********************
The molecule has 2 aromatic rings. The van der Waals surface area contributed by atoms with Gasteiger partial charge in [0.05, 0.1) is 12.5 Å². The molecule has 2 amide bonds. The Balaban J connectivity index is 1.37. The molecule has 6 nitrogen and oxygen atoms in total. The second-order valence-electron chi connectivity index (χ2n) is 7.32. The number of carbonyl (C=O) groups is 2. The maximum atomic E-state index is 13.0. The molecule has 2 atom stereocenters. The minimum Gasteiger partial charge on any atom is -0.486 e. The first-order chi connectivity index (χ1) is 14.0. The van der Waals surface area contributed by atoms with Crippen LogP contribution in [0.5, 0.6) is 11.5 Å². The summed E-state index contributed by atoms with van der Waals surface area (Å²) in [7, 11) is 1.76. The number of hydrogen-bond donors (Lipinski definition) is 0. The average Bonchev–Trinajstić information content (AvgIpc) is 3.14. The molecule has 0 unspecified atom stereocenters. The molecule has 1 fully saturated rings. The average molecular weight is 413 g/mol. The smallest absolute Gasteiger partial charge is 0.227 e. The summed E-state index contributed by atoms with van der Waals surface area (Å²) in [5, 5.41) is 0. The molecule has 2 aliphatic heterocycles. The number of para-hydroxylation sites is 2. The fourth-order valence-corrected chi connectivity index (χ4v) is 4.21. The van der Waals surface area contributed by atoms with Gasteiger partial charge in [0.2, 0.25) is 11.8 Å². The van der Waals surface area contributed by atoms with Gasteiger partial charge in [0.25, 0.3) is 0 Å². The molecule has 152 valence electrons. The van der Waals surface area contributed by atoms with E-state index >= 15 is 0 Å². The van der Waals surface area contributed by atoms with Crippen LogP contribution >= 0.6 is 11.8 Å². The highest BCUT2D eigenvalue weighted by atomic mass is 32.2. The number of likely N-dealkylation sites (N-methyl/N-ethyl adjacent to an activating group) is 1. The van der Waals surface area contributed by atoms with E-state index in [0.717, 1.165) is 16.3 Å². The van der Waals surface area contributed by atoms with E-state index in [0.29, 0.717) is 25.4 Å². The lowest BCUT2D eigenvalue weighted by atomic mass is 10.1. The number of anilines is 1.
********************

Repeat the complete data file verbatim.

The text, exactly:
The molecule has 2 aromatic rings. The van der Waals surface area contributed by atoms with Gasteiger partial charge in [0.05, 0.1) is 12.5 Å². The molecule has 2 amide bonds. The Balaban J connectivity index is 1.37. The molecule has 6 nitrogen and oxygen atoms in total. The second-order valence-electron chi connectivity index (χ2n) is 7.32. The number of carbonyl (C=O) groups is 2. The maximum atomic E-state index is 13.0. The molecule has 2 atom stereocenters. The minimum Gasteiger partial charge on any atom is -0.486 e. The first-order chi connectivity index (χ1) is 14.0. The van der Waals surface area contributed by atoms with Crippen LogP contribution in [0.5, 0.6) is 11.5 Å². The summed E-state index contributed by atoms with van der Waals surface area (Å²) in [7, 11) is 1.76. The number of hydrogen-bond donors (Lipinski definition) is 0. The average Bonchev–Trinajstić information content (AvgIpc) is 3.14. The molecule has 0 unspecified atom stereocenters. The molecule has 1 fully saturated rings. The average molecular weight is 413 g/mol. The smallest absolute Gasteiger partial charge is 0.227 e. The summed E-state index contributed by atoms with van der Waals surface area (Å²) in [5, 5.41) is 0. The molecule has 2 aliphatic heterocycles. The number of para-hydroxylation sites is 2. The fourth-order valence-corrected chi connectivity index (χ4v) is 4.21. The van der Waals surface area contributed by atoms with Gasteiger partial charge in [0.2, 0.25) is 11.8 Å². The van der Waals surface area contributed by atoms with Gasteiger partial charge in [0.25, 0.3) is 0 Å². The molecule has 152 valence electrons. The van der Waals surface area contributed by atoms with E-state index >= 15 is 0 Å². The van der Waals surface area contributed by atoms with Crippen LogP contribution >= 0.6 is 11.8 Å². The highest BCUT2D eigenvalue weighted by atomic mass is 32.2. The number of likely N-dealkylation sites (N-methyl/N-ethyl adjacent to an activating group) is 1. The van der Waals surface area contributed by atoms with E-state index in [0.717, 1.165) is 16.3 Å². The van der Waals surface area contributed by atoms with E-state index in [0.29, 0.717) is 25.4 Å². The lowest BCUT2D eigenvalue weighted by atomic mass is 10.1. The number of anilines is 1.